For the Maharaja (Chogyal), the King
The evil breath of the Man ti yang [evil spirit]
The evil breath of ma yum [evil spirit]
Bad things will come.
In the middle of dar [place of evil]
In the middle of som rang [place of evil]
In the rainbow
The cloud will come
The tiger will come
The Bhutanese king will come
The Bhutanese queen will come
The Nepalese will come
The Limbus will come
The king kim will come
That these will not come
King Kong Chen
You yourself give help.”
The invocation has obvious nationalist import. Kong Chen was not only being invoked for protection from natural calamities and to grant bountiful harvests, but was also being supplicated to keep the borders of Sikkim safe. Even the offerings made were symbolic of the prayer’s nationalistic undertones. At the Khangchendzonga Shrine was a natural bamboo platform on which the Lepchas would line up their offerings. These would comprise of whatever the part hunter-gatherers, part cultivators could muster - from forest produce to vegetables and even a stalk of cardamom which the Lepchas started growing about a century ago. Sikkim’s territories were represented in the prayers in the form of offerings - there would be fish brought up from the confluence of Dikchu Khola and Teesta at Dzongu’s southeastern border, water from lakes on the western and eastern extremities and earth from further north. There used to be a time when even the bark of a particular tree in Kalimpong used to be included. Kalimpong, now a part of Darjeeling district in neighboring West Bengal, stopped getting represented in the prayers ever since it was taken over by the Bhutanese in the early 18th century. Next to the platform which held Lepcha offerings, would be two poles struck in the ground to tie the Yak bull – the gift from the King of Sikkim. The Yak is not indigenous to Gangtok [the capital of Sikkim since 1894] or even the previous capitals of Tumlong [in north Sikkim near Dzongu] and Rabdentse [in West Sikkim]. The animal is comfortable only in heights above 3,200 metres [10,500 feet]. Gangtok stands at a lowly 5,800 ft and Tumlong and Rabdentse differ only slightly in altitude. The Yak for the sacrifice must have been specially brought down from the Chogyal’s holdings in extreme north Sikkim or remote West Sikkim, at least a week’s march away either way. Going to such lengths to make a Yak available, suggests that its role was more significant than just providing meat for the festivity. The Bhutias are believed to have come to Sikkim as nomadic herders and the Yak has traditionally been identified with them. By offering a Yak, the king was obviously making a symbolic offering representative of the entire ruling class, a part of himself so to speak - a tribute seeking Khangchendzonga’s continued protection and as acceptance of Kong Chen’s suzerainty.
This practice of offering a Yak was, however, stopped in 1973. Palden Tsering Lepcha, who was a panchayat representative at the time and used to accompany the Nung delegation to Gangtok, recollects that the Chogyal decided that supporting animal sacrifice was against Buddhism and discontinued the traditional offering from that year onwards; he gave them cash instead.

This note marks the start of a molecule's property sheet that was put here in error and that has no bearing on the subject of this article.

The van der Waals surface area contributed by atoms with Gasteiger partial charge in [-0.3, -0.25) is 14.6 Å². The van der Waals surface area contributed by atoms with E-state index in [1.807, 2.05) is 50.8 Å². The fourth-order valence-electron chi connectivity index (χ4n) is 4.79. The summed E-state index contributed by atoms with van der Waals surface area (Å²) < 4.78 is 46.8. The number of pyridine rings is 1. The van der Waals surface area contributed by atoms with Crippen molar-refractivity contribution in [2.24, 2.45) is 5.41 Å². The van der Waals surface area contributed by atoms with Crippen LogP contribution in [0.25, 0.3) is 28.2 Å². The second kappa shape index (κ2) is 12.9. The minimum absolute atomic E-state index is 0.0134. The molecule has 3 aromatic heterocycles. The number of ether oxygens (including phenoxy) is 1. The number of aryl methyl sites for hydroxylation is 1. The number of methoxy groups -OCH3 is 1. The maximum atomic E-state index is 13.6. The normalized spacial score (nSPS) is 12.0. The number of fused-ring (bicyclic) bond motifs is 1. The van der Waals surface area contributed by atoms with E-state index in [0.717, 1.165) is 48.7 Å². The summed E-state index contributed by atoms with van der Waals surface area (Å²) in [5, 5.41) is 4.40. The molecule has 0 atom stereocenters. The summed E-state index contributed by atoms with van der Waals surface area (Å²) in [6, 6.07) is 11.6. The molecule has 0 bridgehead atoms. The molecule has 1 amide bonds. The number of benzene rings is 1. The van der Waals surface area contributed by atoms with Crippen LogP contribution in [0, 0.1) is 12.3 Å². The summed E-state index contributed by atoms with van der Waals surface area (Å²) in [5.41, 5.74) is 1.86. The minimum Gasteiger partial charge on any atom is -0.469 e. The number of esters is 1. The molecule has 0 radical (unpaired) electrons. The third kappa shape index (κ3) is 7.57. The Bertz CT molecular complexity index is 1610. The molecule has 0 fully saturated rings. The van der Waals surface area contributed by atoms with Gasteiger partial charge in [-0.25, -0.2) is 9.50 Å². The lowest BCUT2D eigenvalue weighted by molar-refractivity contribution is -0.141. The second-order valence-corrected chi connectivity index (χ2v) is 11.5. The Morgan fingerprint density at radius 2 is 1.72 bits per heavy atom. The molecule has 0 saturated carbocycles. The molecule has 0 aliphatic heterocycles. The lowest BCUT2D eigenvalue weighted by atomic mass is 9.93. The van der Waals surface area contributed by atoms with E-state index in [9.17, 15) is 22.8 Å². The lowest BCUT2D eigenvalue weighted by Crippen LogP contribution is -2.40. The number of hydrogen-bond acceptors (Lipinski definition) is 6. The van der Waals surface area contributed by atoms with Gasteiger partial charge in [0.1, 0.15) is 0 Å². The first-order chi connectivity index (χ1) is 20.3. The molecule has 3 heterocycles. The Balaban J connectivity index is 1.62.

Samdup believes that the most important contribution to the prayers was the Yak from the Chogyal. “Ever since the Chogyal stopped offering the Yak, the prayer has not been held properly and even the times stopped being good for Sikkim,” he says. He does not understand the Gregorian Calendar too well and cannot confirm the exact year. All he remembers is that the sacrifice was discontinued in “bad times” and how LD Kazi [the first Chief Minister of Sikkim, from 1974 to 1979] did not appreciate the importance of the prayers enough to extend state patronage to it after the king had been overthrown.
When Samdup speaks of “bad times,” his obvious reference is to the unrest that gripped Sikkim in 1973 and culminated with the sweeping out of the monarchy in 1975 and Sikkim becoming the twenty-second state of India. Some Lepchas of Dzongu remain convinced that the discontinuation of the traditional offering to Khangchendzonga by the king displeased Kong Chen and with it started the end of the 300 year old Namgyal dynasty. Here, one might add that only oral recollections of the year when the practice was discontinued could be sourced and no written documents could be traced. Priorities changed with the Merger in 1975 and after some failed attempts to rekindle patronage for the prayers, the people too moved on and the Khangchendzonga Bongthing withdrew into a shell. After some running around the corridors of power, funds were eventually set aside for the prayers at Nung, but these were too minimal and did not cover the kind of expenses required to conduct the prayers on their traditional scale.
The prayers, although grand in significance, were known primarily to the people of Tingvong and the Palace. It hardly finds mention in other places with only Siiger having documented it in detail and Foning making a brief mention of it. It was perhaps for this reason that the moment royal patronage was scaled down and then the monarchy itself abolished, the ritual was severely compromised.

[Extracted from the chapter, “The Original Big Stone: Eldest Brother to the Lepchas” from the book, “Khangchendzonga: Sacred Summit” by Pema Wangchuk and Mita Zulca]